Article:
The remote sensing of insect defoliation in Mopane woodland.
Adelabu, Samuel Adewale.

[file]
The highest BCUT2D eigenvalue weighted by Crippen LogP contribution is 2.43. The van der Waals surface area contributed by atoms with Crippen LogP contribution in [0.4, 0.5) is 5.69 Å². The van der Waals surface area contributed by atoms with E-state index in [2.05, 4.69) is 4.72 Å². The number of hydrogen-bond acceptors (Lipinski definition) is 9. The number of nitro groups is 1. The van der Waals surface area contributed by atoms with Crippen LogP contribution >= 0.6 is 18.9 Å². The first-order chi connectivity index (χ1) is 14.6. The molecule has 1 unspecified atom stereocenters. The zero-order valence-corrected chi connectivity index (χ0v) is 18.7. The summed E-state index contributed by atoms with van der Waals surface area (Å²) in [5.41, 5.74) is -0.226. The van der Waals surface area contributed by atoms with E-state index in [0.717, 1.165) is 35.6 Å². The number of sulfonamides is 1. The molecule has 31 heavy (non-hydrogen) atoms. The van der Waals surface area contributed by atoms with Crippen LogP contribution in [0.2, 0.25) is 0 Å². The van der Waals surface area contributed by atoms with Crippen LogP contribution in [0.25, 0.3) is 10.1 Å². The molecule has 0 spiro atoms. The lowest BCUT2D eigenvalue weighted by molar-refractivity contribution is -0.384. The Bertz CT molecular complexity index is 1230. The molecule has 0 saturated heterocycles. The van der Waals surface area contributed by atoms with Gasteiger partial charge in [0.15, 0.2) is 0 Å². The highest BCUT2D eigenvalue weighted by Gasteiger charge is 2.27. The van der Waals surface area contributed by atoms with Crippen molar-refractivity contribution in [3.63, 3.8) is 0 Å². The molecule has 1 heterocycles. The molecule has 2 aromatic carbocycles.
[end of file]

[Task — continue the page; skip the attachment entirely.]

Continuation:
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Mopane (Colophospermum mopane) woodlands are a source of valuable resources that contribute substantially to rural economies and nutrition across Southern Africa. However, a number of factors such as over-harvesting and climate change have brought the sustainability of the mopane woodland resources into question. Insect defoliation remains a major factor contributing to the depletion of woodland resources in rural areas resulting in low vitality and productivity of the woodland. Conventional methods (e.g. visual evaluation) have been used in monitoring insect defoliated areas in the past. These methods are costly and timeconsuming, because of the need to collect data immediately before and after an extreme event. In this regard, remote sensing techniques offer a practical and economical means of quantifying woodland degradation over large areas. Remote sensing is capable of providing rapid, relatively inexpensive, and near-real-time data that could be used for monitoring insect defoliation especially in semi-arid areas where data collection may be difficult. The present study advocates the development of techniques based on remotely sensed data to detect and map defoliation levels in Mopane woodland. The first part of the study provides an overview of remote sensing of insect defoliation, the implications for detecting and mapping defoliation levels as well as the challenges and need for further research especially within Mopane woodland. Secondly, the study explored whether Mopane species can be discriminated from each of its co-existing species using remote sensing. This was done as a prerequisite for classifying defoliation on mopane trees. Results showed that, with limited training samples, especially in semi-arid areas, Mopane trees can be reliably discriminated from its co-existing species using machine learning algorithms and multispectral sensors with strategic bands located in sensors such as RapidEye. These positive results prompted the need to test the use of ground based hyperspectral data and machine learning algorithm in identifying key spectral bands to discriminate different levels of insect defoliation. Results showed that the random forest algorithm (RF) simplified the process and provided the best overall accuracies by identifying eight spectral wavelengths, seven of which belongs to the red-edge region of electromagnetic spectrum. Furthermore, we tested the importance of the red-edge region of a relatively cheaper RapidEye imagery in discriminating the different levels of insect defoliation. Results showed that the red-edge region played an important role in mapping defoliation levels within Mopane woodland with NDVI-RE performing better than the traditional NDVI. Thirdly, the study tested the reliability and strength of the internal validation technique of RF in classifying different defoliation levels. It was observed that the bootstrapping internal estimate of accuracy in RF was able to provide relatively lower error rates (0.2319) for classifying a small dataset as compared to other validation techniques used in this study. Moreover, it was observed that the errors produced by the internal validation methods of RF algorithm was relatively stable based on the confidence intervals obtained compared to other validation techniques. Finally, in order to evaluate the effects of insect defoliation on the biophysical properties of mopane canopies at different defoliation levels, the study estimated leaf area index (LAI) of different defoliation levels based on simulated data. This was done using PROSAILH radiative transfer model inverted with canopy spectral reflectance extracted from RapidEyeRapidEye imagery by means of a look-up-table (LUT). It was observed that the significant differences exist between the defoliation levels signifying reduction in the LAI as a result of the defoliation. Furthermore, results showed that the estimated LAI was in the range of those reported in literature. The NDVI-RE index was the most strongly correlated with the estimated LAI as compared to other variables (RapidEye bands and NDVI). Overall, the study demonstrated the potential of remote sensing techniques in discriminating the state of Mopane woodland after insect defoliation. The results are important for establishing an integrated strategy for managing defoliation processes within Mopane veldt, thereby satisfying both the needs of local populations for Mopane trees and the worms.